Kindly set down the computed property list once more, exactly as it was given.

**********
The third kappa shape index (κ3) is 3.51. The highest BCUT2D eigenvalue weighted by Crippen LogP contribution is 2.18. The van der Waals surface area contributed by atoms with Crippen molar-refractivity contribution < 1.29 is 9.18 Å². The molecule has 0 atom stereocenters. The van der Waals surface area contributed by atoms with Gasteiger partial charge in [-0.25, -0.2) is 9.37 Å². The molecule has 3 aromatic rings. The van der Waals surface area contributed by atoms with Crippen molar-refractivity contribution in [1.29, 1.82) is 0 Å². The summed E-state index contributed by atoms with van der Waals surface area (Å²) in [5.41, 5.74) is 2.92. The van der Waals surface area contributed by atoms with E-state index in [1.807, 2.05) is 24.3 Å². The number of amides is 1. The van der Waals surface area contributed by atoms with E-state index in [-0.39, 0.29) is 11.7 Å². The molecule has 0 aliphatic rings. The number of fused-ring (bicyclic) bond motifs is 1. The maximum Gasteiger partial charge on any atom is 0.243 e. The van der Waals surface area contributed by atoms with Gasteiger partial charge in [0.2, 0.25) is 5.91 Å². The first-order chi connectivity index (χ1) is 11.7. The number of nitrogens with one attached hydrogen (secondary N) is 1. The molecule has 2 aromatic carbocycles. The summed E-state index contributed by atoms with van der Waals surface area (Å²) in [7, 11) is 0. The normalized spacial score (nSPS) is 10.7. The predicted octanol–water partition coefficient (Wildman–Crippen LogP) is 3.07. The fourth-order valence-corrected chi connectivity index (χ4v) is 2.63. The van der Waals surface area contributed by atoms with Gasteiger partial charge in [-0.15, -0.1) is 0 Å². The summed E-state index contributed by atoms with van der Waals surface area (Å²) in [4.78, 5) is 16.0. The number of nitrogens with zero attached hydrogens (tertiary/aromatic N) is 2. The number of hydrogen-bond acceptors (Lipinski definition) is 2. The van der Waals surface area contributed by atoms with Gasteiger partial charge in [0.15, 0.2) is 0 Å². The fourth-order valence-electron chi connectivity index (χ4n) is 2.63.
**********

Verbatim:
The third kappa shape index (κ3) is 3.51. The highest BCUT2D eigenvalue weighted by Crippen LogP contribution is 2.18. The van der Waals surface area contributed by atoms with Crippen molar-refractivity contribution < 1.29 is 9.18 Å². The molecule has 0 atom stereocenters. The van der Waals surface area contributed by atoms with Gasteiger partial charge in [-0.25, -0.2) is 9.37 Å². The molecule has 3 aromatic rings. The van der Waals surface area contributed by atoms with Crippen molar-refractivity contribution in [1.29, 1.82) is 0 Å². The summed E-state index contributed by atoms with van der Waals surface area (Å²) in [5.41, 5.74) is 2.92. The van der Waals surface area contributed by atoms with E-state index in [1.807, 2.05) is 24.3 Å². The number of amides is 1. The van der Waals surface area contributed by atoms with E-state index in [-0.39, 0.29) is 11.7 Å². The molecule has 0 aliphatic rings. The number of fused-ring (bicyclic) bond motifs is 1. The maximum Gasteiger partial charge on any atom is 0.243 e. The van der Waals surface area contributed by atoms with Gasteiger partial charge in [0.2, 0.25) is 5.91 Å². The first-order chi connectivity index (χ1) is 11.7. The number of nitrogens with one attached hydrogen (secondary N) is 1. The molecule has 2 aromatic carbocycles. The summed E-state index contributed by atoms with van der Waals surface area (Å²) in [7, 11) is 0. The normalized spacial score (nSPS) is 10.7. The predicted octanol–water partition coefficient (Wildman–Crippen LogP) is 3.07. The fourth-order valence-corrected chi connectivity index (χ4v) is 2.63. The van der Waals surface area contributed by atoms with Gasteiger partial charge in [-0.15, -0.1) is 0 Å². The summed E-state index contributed by atoms with van der Waals surface area (Å²) in [4.78, 5) is 16.0. The number of nitrogens with zero attached hydrogens (tertiary/aromatic N) is 2. The number of hydrogen-bond acceptors (Lipinski definition) is 2. The van der Waals surface area contributed by atoms with Gasteiger partial charge in [0.15, 0.2) is 0 Å². The fourth-order valence-electron chi connectivity index (χ4n) is 2.63.